It is vital that arts and culture organizations create strong philanthropic cultures and communication strategies with donors and prospects, particularly as the funding landscape evolves in response to the pandemic. Part of that effort is focused on the inclusion of both hard and soft data when developing solicitation strategies. While it is critical to examine the quantifiable facts, such as where and how much donors give, a review of the softer data related to specific donor relationships and interests is crucial. Arts and culture organizations should use data to ask their donors deeper questions about their concerns, listening carefully over time to ensure a clear understanding of the impacts they seek prior to asking for a contribution. A focus on their motivation for giving, connection to the organization, and culture of philanthropy in their household or business will deepen the interpersonal relationships with those donors. Considering the recency and frequency of previous contributions, as well as their specific personal and professional circumstances, will best inform their current capacity for ongoing financial support. This information, along with proper quantitative donor research, provides significant insights that can build stronger relationships with donors and result in relatively stable contributed revenues as arts and culture organizations scale their programs and operations to adapt during a time of social and economic uncertainty.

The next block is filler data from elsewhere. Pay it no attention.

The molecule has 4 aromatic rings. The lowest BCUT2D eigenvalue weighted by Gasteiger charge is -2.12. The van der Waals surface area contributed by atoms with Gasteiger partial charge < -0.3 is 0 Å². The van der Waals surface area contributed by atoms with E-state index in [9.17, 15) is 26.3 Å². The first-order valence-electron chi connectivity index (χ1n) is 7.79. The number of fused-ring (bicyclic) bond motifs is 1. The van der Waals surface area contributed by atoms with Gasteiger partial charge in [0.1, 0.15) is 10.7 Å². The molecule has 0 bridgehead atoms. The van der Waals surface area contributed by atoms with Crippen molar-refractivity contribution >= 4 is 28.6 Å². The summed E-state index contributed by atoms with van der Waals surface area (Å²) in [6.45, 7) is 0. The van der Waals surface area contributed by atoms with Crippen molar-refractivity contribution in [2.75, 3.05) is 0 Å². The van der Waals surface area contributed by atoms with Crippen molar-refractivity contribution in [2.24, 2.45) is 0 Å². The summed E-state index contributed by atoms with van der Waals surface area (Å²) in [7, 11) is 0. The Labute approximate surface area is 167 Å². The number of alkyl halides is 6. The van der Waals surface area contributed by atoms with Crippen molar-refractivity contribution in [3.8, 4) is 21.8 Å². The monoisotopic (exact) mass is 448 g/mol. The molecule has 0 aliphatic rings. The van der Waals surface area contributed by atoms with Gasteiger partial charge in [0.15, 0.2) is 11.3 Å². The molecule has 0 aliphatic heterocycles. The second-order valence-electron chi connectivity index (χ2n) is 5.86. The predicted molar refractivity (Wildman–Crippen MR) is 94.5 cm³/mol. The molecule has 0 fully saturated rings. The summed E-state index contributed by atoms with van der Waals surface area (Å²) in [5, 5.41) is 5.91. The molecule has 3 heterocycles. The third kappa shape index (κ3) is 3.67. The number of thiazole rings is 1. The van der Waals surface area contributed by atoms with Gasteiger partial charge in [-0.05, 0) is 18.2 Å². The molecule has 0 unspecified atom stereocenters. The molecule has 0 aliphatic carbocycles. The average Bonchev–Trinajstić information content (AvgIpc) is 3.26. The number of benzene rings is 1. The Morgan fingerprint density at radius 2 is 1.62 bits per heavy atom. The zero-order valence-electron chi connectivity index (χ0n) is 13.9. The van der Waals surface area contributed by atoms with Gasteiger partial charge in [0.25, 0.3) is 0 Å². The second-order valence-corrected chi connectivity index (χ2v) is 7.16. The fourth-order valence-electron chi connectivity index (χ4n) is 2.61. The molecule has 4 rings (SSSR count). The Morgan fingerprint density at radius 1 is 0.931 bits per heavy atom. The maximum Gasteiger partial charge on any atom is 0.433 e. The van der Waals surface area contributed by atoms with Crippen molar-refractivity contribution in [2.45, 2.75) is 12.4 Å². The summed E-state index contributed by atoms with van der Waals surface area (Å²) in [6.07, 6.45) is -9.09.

Meet the ACG Contributed Revenue Enhancement Team
Shawn D. Ingram, Senior Advisor